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Waging a legal war

This country’s Founding Fathers gave Congress the power to declare war. In recent decades, Congress has ceded much of that power to the president. We’re at a point now where some scholars say the military action in Libya could mean the death knell for the 1973 War Powers Act.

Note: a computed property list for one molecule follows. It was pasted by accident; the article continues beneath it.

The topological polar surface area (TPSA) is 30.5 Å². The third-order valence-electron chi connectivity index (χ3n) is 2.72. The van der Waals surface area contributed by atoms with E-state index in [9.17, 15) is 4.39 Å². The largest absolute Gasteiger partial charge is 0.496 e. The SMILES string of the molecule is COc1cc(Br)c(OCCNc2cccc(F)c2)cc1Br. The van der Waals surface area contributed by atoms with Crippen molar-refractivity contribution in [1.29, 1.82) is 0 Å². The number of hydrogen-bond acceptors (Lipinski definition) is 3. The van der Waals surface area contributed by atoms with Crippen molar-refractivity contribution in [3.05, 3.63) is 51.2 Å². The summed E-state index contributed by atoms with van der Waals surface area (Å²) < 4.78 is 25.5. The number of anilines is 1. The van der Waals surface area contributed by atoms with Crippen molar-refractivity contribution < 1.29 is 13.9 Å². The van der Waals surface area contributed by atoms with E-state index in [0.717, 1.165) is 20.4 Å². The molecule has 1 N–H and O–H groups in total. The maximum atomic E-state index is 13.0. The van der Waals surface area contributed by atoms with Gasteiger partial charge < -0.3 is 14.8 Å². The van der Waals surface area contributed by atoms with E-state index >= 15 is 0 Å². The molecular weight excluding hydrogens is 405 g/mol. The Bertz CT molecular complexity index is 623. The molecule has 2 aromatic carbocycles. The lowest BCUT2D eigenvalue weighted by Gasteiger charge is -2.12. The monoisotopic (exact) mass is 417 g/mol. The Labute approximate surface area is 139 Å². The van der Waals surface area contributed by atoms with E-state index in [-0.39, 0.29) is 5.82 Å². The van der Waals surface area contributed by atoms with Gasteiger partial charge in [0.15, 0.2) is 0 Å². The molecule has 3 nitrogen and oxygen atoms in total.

At the same time, as part of a defense bill in the House, Congress has inserted a provision that critics say gives the president expanded power to make war on terrorist enemies indefinitely. The American Civil Liberties Union helped turn up information on the provision. They are also encouraging Congress to act on Libya.

Chris Anders, senior legislative council for the ACLU, helps us sort out the legalities of U.S. military engagement.

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